Jesus: the Witness for the Truth

Illustration of Lazarus at the rich man's gate by Fyodor Bronnikov, 1886.
I've noticed a spate of posts which relate to today's Gospel over the weekend. It is obviously one of
those narratives which still has the power to touch us and shock us, as my Parish Priest said in his homily today: the power to embarrass us.

It's not just the Gospel though. Last week's consideration of wealth and power is narrowed down today to focus on the specific challenge posed by poverty and riches, and our reactions to both. The Prophet Amos once again depicts the moral bankruptcy of the Northern Kingdom in terms of their luxurious lifestyle. Indulgent eating and drinking, entertainment, rich furnishings and cosmetics, are a measure of the total hedonism in society so turned in on its selfish enjoyments that it is neglectful of the grave political menace confronting it. The Jewish people would soon have to pay the price of the Assyrian invasion and the complete destruction, not only of their lifestyle, but of their country as a political entity. They had consistently ignored the will of God expressed in the Law with its injunctions to compassion and charity. God's power and reign are made manifest in giving justice to the oppressed, feeding the hungry and setting prisoners free. If we are privileged with wealth and a position in society, we must use them to extend God's kindness and mercy to others.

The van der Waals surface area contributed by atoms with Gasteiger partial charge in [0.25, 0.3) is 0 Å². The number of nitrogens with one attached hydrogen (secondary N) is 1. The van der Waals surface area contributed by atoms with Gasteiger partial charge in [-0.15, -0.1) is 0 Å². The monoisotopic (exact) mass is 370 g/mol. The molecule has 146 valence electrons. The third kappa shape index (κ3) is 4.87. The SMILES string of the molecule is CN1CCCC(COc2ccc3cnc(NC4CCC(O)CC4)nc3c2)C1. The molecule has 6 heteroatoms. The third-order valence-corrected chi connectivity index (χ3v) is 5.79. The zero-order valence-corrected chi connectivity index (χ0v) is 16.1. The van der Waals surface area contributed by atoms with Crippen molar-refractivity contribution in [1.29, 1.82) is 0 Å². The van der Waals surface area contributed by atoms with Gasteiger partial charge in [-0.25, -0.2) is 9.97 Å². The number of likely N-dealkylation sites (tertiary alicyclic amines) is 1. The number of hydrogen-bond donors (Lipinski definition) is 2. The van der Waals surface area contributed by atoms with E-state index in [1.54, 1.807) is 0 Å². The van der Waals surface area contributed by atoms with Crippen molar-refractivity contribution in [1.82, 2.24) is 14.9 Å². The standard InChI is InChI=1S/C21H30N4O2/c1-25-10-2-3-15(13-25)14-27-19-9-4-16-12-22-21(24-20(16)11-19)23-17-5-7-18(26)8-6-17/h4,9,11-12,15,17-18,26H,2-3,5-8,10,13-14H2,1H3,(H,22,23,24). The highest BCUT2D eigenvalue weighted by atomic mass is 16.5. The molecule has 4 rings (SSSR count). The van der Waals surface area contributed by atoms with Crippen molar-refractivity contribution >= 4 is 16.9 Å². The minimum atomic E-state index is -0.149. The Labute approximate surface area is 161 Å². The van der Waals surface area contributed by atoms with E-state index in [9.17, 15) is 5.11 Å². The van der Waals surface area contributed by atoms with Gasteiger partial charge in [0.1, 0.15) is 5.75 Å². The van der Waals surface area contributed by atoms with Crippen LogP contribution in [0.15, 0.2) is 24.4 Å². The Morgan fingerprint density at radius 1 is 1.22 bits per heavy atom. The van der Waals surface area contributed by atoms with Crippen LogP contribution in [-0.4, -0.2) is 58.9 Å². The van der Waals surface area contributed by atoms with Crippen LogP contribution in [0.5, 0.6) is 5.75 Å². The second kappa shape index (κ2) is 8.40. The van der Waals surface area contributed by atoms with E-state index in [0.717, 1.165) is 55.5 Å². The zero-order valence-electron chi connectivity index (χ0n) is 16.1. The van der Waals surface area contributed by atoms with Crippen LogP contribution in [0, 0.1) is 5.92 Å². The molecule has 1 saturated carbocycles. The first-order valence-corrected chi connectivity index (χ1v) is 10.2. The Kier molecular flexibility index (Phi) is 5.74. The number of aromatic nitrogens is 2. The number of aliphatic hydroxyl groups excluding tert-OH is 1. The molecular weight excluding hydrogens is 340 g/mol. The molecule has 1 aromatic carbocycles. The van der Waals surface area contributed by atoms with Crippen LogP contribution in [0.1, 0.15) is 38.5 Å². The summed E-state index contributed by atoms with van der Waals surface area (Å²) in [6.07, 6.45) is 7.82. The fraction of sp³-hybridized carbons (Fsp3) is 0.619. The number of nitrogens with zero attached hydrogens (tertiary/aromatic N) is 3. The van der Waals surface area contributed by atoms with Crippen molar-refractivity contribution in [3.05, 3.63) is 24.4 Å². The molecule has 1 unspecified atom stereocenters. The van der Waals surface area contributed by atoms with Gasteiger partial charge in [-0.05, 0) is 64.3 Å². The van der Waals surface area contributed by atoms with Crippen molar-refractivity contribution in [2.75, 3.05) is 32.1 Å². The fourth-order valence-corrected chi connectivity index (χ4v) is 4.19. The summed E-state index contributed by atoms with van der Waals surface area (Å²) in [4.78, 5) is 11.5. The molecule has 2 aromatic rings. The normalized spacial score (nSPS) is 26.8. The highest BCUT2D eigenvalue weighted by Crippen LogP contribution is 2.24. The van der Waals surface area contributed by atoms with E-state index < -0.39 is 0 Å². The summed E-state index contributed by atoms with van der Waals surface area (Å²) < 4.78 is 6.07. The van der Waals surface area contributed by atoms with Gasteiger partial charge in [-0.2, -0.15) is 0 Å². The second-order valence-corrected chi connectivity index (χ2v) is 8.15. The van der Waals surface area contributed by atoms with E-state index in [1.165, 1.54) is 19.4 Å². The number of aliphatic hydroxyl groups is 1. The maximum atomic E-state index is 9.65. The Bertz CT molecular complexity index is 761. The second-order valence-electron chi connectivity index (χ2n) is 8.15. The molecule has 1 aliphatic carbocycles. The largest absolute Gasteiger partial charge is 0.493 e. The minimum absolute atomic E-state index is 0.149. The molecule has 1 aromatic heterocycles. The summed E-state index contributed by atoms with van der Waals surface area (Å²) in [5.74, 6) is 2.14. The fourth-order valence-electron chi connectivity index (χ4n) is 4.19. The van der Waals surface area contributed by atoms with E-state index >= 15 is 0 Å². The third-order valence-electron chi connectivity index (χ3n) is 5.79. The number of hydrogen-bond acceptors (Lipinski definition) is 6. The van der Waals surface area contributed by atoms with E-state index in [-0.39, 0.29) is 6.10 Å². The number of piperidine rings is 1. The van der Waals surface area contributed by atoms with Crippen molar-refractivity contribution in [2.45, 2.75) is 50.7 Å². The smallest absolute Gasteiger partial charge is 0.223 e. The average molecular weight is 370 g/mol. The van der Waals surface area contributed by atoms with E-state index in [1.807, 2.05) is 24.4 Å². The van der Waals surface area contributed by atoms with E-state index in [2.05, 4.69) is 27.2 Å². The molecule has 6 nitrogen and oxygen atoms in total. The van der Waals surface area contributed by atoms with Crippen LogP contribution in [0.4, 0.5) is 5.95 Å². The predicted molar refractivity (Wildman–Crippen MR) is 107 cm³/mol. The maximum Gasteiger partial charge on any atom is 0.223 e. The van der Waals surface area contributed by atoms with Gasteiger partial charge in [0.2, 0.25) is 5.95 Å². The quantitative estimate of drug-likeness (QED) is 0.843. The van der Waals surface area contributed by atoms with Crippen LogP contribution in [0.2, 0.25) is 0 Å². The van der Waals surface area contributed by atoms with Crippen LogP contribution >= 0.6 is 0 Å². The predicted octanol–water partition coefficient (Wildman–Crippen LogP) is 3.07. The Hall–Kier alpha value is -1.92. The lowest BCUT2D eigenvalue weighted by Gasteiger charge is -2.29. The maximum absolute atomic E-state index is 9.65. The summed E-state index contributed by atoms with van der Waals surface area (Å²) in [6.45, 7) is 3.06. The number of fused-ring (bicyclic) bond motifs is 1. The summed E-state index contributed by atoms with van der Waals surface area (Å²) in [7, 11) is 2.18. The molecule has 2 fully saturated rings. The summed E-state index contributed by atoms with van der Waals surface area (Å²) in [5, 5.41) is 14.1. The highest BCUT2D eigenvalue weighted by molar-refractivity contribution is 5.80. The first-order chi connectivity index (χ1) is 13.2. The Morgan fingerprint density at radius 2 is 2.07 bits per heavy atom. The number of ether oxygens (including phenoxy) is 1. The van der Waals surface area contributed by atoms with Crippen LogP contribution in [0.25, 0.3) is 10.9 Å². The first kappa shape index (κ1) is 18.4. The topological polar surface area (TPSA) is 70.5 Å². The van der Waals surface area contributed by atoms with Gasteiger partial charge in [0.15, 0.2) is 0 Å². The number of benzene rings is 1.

Jesus' famous parable of Dives and Lazarus does not condemn ownership per se, but the use of possessions. We must be alert to the needs of our brothers and sisters, and listen to the advice of Moses and the prophets. This parable becomes a catalyst for asking us to look at our witness now as it relates to life after death, the reality of the Four Last Things: death, judgement, heaven and hell. What we are told affects how we behave and what we believe. If what we are told is revelation, we have a picture of the nature of God revealed in His Son, and made real in our hearts through the Holy Spirit in conversion and repentance.

St. Paul speaks to Timothy about Jesus "who spoke up as a witness for the truth in front of Pontius Pilate," and urges upon him "the duty of doing all that you have been told." This changes our sense of values, because in faith and hope we witness to the Kingdom of the afterlife, and our actions therefore carry a new meaning that is prophetic. We seek to emulate the Father, whom we hear about in the Psalm with a view to our own Trinitarian life in the world to come, "the appearing of our Lord Jesus Christ," as what lies in the future. Luxury and witness are rarely found together. We must have a new notion of possessions, and share more, as a part of sharing our faith in Christ by the manner in which we lead our lives. Otherwise we separate ourselves from the Kingdom, in exile, in the isolation we call hell.



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